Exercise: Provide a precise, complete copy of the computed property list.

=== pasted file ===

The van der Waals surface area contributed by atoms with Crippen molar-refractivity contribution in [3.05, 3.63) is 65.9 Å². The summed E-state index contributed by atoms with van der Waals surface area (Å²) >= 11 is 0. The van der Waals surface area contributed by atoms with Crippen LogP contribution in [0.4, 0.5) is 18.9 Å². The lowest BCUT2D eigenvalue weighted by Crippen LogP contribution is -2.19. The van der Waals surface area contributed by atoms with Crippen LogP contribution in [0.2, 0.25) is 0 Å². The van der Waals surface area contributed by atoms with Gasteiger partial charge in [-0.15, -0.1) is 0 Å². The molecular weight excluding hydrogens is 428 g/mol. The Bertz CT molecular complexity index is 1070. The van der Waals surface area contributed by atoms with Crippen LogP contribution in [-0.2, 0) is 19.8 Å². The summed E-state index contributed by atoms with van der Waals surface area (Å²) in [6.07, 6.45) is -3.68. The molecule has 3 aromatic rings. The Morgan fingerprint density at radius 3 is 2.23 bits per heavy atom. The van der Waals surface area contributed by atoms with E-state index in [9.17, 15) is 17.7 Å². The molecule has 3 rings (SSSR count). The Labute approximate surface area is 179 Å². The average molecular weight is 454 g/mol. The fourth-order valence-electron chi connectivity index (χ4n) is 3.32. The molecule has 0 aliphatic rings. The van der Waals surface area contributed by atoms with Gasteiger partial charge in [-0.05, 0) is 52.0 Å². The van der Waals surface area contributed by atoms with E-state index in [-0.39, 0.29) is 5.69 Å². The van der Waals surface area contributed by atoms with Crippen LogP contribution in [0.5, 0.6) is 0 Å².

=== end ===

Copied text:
The van der Waals surface area contributed by atoms with Crippen molar-refractivity contribution in [3.05, 3.63) is 65.9 Å². The summed E-state index contributed by atoms with van der Waals surface area (Å²) >= 11 is 0. The van der Waals surface area contributed by atoms with Crippen LogP contribution in [0.4, 0.5) is 18.9 Å². The lowest BCUT2D eigenvalue weighted by Crippen LogP contribution is -2.19. The van der Waals surface area contributed by atoms with Crippen LogP contribution in [0.2, 0.25) is 0 Å². The van der Waals surface area contributed by atoms with Gasteiger partial charge in [-0.15, -0.1) is 0 Å². The molecular weight excluding hydrogens is 428 g/mol. The Bertz CT molecular complexity index is 1070. The van der Waals surface area contributed by atoms with Crippen LogP contribution in [-0.2, 0) is 19.8 Å². The summed E-state index contributed by atoms with van der Waals surface area (Å²) in [6.07, 6.45) is -3.68. The molecule has 3 aromatic rings. The Morgan fingerprint density at radius 3 is 2.23 bits per heavy atom. The van der Waals surface area contributed by atoms with E-state index in [9.17, 15) is 17.7 Å². The molecule has 3 rings (SSSR count). The Labute approximate surface area is 179 Å². The average molecular weight is 454 g/mol. The fourth-order valence-electron chi connectivity index (χ4n) is 3.32. The molecule has 0 aliphatic rings. The van der Waals surface area contributed by atoms with Gasteiger partial charge in [-0.05, 0) is 52.0 Å². The van der Waals surface area contributed by atoms with E-state index in [-0.39, 0.29) is 5.69 Å². The van der Waals surface area contributed by atoms with Crippen LogP contribution in [0.5, 0.6) is 0 Å².